Shrimp fried rice Vietnamese style

Serve Shrimp fried rice Vietnamese style with pineapple and garnish with cilantro.

Serve Vietnamese-style shrimp fried rice with pineapple and garnish with cilantro.

Let me say this right off: I have never copied a recipe and presented it as my own, and I have always tested the recipes that I’ve posted on this blog.

If you’re wondering what that’s all about, last week Martha Stewart created a firestorm among food bloggers by her offhanded remarks about unattributed and untested recipes. Fair enough, but I want Columbian readers to know that if I’ve used a Jane Hibler, Lidia Matticchio Bastianich or Nancie McDermott recipe, for example, it has been produced in my kitchen first. For more about the debate, see Rene Lynch’s column (“Daily Dish”) in the Oct. 17 Los Angles Times.

This post is about Nancie McDermott’s version of shrimp fried rice in her book “Quick & Easy Vietnamese: 75 Everyday Recipes.” (Note to Martha: I’ve corresponded with McDermott and received permission to blog about her recipes.) But first, let me tell you how shrimp fried rice came into the Cleaveland repertoire, evolving from a 1960s recipe that my mother-in-law came across while waiting for the dentist, long before I met the Intrepid One or the rest of his family. Dorothy Cleaveland copied the recipe straight out of a waiting-room magazine. It is pretty basic: rice, scrambled eggs, onion, shrimp and soy sauce, maybe a little salt and pepper. Good for the 60s, but not complex enough for today. She served it with pineapple and peas.

I hadn’t made it in years, but flipping through “Quick & Easy Vietnamese” made me think about her faded handwritten recipe.

Now I’m sure Martha Stewart doesn’t read Small Plates on The Columbian’s website, and she has a point about attribution and honesty. I just want readers to know what they can expect as far as testing and giving credit. You’ll know the recipe is tested because when I take a photo, it’s in my kitchen or at my dining table.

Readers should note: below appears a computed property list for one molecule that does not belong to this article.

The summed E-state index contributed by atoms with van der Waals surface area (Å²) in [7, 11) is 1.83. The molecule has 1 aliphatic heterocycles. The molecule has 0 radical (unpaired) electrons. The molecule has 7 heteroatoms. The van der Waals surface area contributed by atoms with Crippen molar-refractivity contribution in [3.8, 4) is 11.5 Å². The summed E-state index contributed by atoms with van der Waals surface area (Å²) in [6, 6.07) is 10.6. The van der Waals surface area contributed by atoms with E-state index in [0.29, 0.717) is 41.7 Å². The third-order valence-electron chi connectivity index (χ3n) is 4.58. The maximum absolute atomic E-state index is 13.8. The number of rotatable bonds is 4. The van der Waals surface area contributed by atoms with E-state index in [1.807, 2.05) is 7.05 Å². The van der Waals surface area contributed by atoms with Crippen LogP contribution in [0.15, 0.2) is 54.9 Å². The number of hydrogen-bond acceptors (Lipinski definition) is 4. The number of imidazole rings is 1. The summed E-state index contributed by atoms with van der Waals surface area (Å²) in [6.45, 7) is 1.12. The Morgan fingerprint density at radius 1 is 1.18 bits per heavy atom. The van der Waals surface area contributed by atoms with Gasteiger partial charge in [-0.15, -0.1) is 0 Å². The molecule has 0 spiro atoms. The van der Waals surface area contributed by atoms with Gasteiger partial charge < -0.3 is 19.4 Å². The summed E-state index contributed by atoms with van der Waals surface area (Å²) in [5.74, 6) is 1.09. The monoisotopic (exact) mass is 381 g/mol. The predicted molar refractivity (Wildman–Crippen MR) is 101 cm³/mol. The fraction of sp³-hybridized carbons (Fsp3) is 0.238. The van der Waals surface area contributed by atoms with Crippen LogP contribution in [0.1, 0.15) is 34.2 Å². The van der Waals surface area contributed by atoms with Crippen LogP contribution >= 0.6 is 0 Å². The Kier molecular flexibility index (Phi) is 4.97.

So here is McDermott’s recipe from “Quick & Easy Vietnamese.” We served it with pineapple and garnished the plate with cilantro (extra for you, Carolyn Colvin Dufort.)

Shrimp fried rice

4 cups cold, cooked rice, preferably chilled

2 tablesp0ons vegetable oil

1 egg, well beaten

1 tablespoon coarsely chopped garlic

1/2 cup coarsely chopped onion

12 medium shrimp, peeled and deveined (I think we used more)

2 tablespoons fish sauce

1/2 teaspoon salt

1/4 teaspoon black pepper

3 tablespoons coarsely chopped green onion (the Intrepid One likes more)

Crumble the rice with your fingers to break up any big lumps, and place a serving platter and table knife by the stove. Heat a large, deep skillet or a wok over medium high heat. Add about 2 teaspoons of the oil and swirl to coat the pan lightly. Add the beaten egg and tilt the pan to make a thin egg pancake. Cook until set, about 1 minute, and then turn it out onto the serving platter.

Add the remaining oil to the pan, along with the garlic and onion, and cook until sizzling and fragrant, 1 to 2 minutes. Scatter the shrimp in the pan and cook, tossing once or twice, until they are pink, 1 to 2 minutes. Add the rice and cook, tossing now and then, until shiny and heated through, 3 to 5 minutes.

Meanwhile, roll up the egg pancake into a cylinder, cut it crosswise into thin ribbons with the table knife, and keep them handy on the platter near the stove. Add the fish sauce, salt, pepper and green onion to the rice and toss. Add the egg ribbons and cook, tossing well, for 1 more minute. Mound the fried rice on a serving platter and serve hot or warm.

— Nancie McDermott

P.S.: Thanks, Nancie. I’m giving a luncheon for old friends in November, and I’m serving my favorite from your book: Grilled pork patties with lettuce, noodles, peanuts and mint, Hanoi style. Maybe I should get your  “Southern Cakes” book so I can figure out dessert.










Janet Cleaveland

Janet Cleaveland

What happens when a retired journalist spends a lot more time in the kitchen than in past years? She tries new dishes and jumps at the chance to write a blog about food, family and good times. My kids are grown now, but I'll be looking back at how they learned to cook, what recipes my husband (the Intrepid One) and I are experimenting with, and how food and conversation make for happy times in the kitchen. I worked for The Columbian for 15 years as a copy editor and another 10 elsewhere, though I didn't start out as a journalist. I thought I wanted to teach English literature. My husband grew up in Clark County, and I've lived here since 1983. My kids have grown and left home. Like my husband of 52 years, our adopted chocolate Lab would never pass up a chance for a tasty meal.

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